The MLB trade deadline is fast approaching and the Texas Rangers are searching high and low for players to help their ball club reach the World Series again. Names like Carlos Beltran, Heath Bell and Mike Adams have all been linked to Texas as possible cogs in a championship team.
Recently, though, an even more fascinating name has surfaced in connection to the Rangers: Ubaldo Jimenez. The Colorado Rockies ace apparently is on the trading block and teams such as the Cincinnati Reds, New York Yankees and Rangers are in full pursuit of the young flame-thrower.
Jimenez was one of the best pitchers in the game last season, finishing third in the Cy Young balloting in the National League behind Josh Johnson and Roy Halladay. He struck out 214 batters, had an ERA of 2.88 and a WHIP of 1.15 while pitching in a ballpark known to favor hitters. He is undoubtedly one of the pitchers with the highest upsides in all of the game.
But should the Rangers trade away top-tier prospects for a pitcher who has regressed? This season has seen Jimenez struggle to the tune of an ERA over four, a WHIP of 1.33 and has already given up the same number of home runs he allowed all of last season.
The answer is yes—but very cautiously.
I wrote an article a few weeks back making seven bold predictions for the Rangers second half. One of the predictions I made was that the Rangers would avoid trading for starting pitching and would be content with Derek Holland as their fifth starter, who I also predicted to have a strong second half.
Well, I take back the former.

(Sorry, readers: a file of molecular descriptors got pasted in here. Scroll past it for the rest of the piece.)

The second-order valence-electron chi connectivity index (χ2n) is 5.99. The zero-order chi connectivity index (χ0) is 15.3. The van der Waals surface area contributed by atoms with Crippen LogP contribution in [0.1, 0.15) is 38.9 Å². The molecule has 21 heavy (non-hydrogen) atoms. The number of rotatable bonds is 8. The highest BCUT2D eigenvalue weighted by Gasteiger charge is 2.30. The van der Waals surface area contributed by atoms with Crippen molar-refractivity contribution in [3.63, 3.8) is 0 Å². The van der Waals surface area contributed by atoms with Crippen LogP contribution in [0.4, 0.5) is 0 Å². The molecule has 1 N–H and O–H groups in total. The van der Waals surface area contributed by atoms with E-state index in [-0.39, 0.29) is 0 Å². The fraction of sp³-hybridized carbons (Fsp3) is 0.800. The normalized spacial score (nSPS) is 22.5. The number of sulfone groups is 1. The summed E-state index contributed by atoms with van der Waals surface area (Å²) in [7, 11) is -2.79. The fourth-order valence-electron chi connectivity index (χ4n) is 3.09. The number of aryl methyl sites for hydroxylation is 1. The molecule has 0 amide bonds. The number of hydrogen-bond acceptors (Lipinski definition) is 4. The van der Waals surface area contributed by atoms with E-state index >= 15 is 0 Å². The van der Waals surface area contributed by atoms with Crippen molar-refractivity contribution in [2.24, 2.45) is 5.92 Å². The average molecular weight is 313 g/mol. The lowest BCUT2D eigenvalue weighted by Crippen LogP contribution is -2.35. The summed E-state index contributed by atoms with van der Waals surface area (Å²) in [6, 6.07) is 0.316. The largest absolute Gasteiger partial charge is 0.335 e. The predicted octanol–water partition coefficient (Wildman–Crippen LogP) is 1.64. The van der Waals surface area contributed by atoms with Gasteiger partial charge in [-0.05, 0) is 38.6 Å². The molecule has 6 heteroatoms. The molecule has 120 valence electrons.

I am one of the biggest fans of Holland. He has all of the tools to be a solid middle of the rotation pitcher if he could put it all together. But talents like Jimenez only become available so often. Jimenez, when on his game, is one of the most electrifying young arms in all of the game.
The chance to add him to a rotation already staffed by All-Stars C.J. Wilson and Alexi Ogando has to be taken. Matt Harrison and Holland have done a great job rounding out the rotation, but I don't know how confident I am going into the playoffs with them being counted on to win big games.
Jimenez has playoff experience, which is much needed on a very inexperienced starting rotation. During the Rockies' World Series run in 2007, Jimenez allowed four runs in three games at the young age of 23.
Bringing in Jimenez would give Holland a little more time to figure out how to consistently be a dominating pitcher, which would see him back in the rotation in 2012 when Wilson possibly tests free agency.
I am aware that the greatest need for the Rangers is bullpen help, but relievers can be found just about anywhere. Darren O'Day is still in Triple-A, Tommy Hunter is transitioning to the pen and there are plenty of capable pitchers on the farm that could fill the bullpen hole.
Starting pitchers with electric stuff and experience is hard to come by. Outside of Cliff Lee, I can't recall a time recently the Rangers possessed a pitcher with that skill set.
Now is the perfect time to pounce on Jimenez as his value is at an all-time low (although the Rockies still want a fortune for the ace). He is under team control through 2013, which would give the Rangers three chances to make legitimate World Series runs with a bonafide ace headlining the starting rotation.
The Rockies would require Martin Perez or Jurickson Profar be the big-name prospect involved in a deal. The Rangers have said they would not trade either, but with Jimenez on the table, one has to think that the Rangers brass would at least consider it. A combination of Chris Davis, Robbie Erlin, Luis Sardinas, Joe Wieland, Robbie Ross, Engel Beltre, Tanner Scheppers and Neil Ramirez would all be prime names that could be sought after by the Rockies.
It's not known just what it will take to land Jimenez, but if the Rangers are serious about sustaining future success they must acquire an ace that will be in Texas for more than three months. I don't think they should sell the entire farm, but to get a proven front of the rotation guy such as Jimenez who is under contract for two more years, I think I might be a little more flexible than usual.